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Oakwood Hall

A Grade II Listed Building in Bingley, Bradford

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Latitude: 53.8597 / 53°51'34"N

Longitude: -1.8323 / 1°49'56"W

OS Eastings: 411127

OS Northings: 440398

OS Grid: SE111403

Mapcode National: GBR HRNT.34

Mapcode Global: WHC91.T7NX

Entry Name: Oakwood Hall

Listing Date: 6 November 1973

Grade: II

Source: Historic England

Source ID: 1133355

English Heritage Legacy ID: 337957

Location: Bingley, Bradford, BD16

County: Bradford

Civil Parish: Bingley

Built-Up Area: Bingley

Traditional County: Yorkshire

Lieutenancy Area (Ceremonial County): West Yorkshire

Church of England Parish: Bingley All Saints

Church of England Diocese: Leeds

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Listing Text

SE111404 (west side)

2/100 Oakwood Hall

Large mill owner's house, now hotel. c1864 by George Knowles
and William Wilcox (Bradford) internal decoration to designs of
William Burges and stained glass by Morris & Co. to designs of
Burne-Jones and possibly Morris himself for Thomas Garnett (a
local cloth merchant); mid C20 extension by R. A. Singleton.
Hammer-dressed stone, ashlar dressings, Welsh blue-slate roof.
2 storeys with attic. Gothic Revival style. L-shaped entrance
front with 3 gables and 4 bays. All are multi-light mullioned-
and-transomed windows except that to 1st floor of 1st bay which
has a French-looking oriel. 2nd bay breaks forward and has doorway
with Tudor arch and above, large stair-window. Over door is gabled
Gothic gas-lamp, possibly to a design of Burges. 3rd bay has 4-light
window to each floor and forms link to gabled 4th bay. Tall steeply-
pitched coped gables. Stacks with diagonally-set flues to left and
right. Left-hand return has 2 gables, one with 2-over-4 light stepped
double-chamfered mullioned window in the local style. Stack of 3
diagonally-set flues to this range.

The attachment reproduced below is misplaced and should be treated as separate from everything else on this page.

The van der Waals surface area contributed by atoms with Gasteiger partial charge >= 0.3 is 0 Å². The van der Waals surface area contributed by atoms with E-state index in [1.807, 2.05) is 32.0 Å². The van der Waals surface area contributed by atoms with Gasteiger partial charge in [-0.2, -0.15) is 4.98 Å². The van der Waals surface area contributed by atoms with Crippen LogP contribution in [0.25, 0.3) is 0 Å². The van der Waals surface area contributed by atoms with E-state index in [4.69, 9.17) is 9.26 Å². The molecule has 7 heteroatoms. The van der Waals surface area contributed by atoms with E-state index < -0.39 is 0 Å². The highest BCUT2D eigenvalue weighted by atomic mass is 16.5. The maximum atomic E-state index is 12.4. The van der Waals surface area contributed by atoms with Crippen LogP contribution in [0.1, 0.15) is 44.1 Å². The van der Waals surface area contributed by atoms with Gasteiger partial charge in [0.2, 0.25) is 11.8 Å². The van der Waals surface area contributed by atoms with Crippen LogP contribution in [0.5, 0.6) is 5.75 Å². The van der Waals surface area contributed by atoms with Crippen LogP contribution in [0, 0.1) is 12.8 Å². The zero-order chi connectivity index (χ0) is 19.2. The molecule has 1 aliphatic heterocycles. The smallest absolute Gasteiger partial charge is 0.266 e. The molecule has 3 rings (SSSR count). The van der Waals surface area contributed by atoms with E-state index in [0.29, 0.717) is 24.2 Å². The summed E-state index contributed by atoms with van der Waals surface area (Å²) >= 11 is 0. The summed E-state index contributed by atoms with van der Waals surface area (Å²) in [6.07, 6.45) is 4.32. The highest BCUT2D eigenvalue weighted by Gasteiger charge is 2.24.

Interior: stair-hall has open-well staircase with Jacobean style
barley-sugar balusters; carved newels, that to base surmounted by
decorative gas-lamp. The stair is lit by a stained glass window
of high quality. The lower zone of the window is decorated with
flower patterns set in a diagonal grid of quarries. The upper 2
zones have a background of quarries with a floral motif. Against
the quarries are 4 panels, 3 of female figures representing the
Four Seasons (possibly by Morris) with St. George in the 3rd panel
from a design by Burne-Jones made shortly before 1865. Set above
are 4 medallions of Chaucerian heroines again designed by Burne-Jones:
Dorigen, Griselda, Cresyde and Constance. This window is thought to
contain some of the finest early domestic stained glass by Morris and Co.
that has yet been discovered (N. Taylor and A. Symond). The only real
survivor of the designs made by William Burges is the dining room fireplace
executed by the sculptor Thomas Nicholls. It has a gabled overmantel
and a castellated mantel-piece with incised crosses, flanked by tourelle
brackets on fan tracery corbels. In the centre are the initials "TG"
on a shield. Against the gable is a version of the Lincoln Imp set
against a background of columbine leaves. Burges also designed furniture
for oakwood which is the earliest of his comprehensive schemes of
domestic design that is known (C. H. Read, quoted in Taylor and Symonds).
Oakwood is of importance as it is the only domestic house, apart from
Waltham Abbey, where the work of Burges and Morris can be seen side by
side blending perfectly.

N. Taylor and A. Symonds, "Burges and Morris at Bingley: A Discovery",
Architectural Review, July 1968. The original drawings of Burges for
Oakwood are in the RIBA Drawings Collection.

Listing NGR: SE1112740398

This text is from the original listing, and may not necessarily reflect the current setting of the building.

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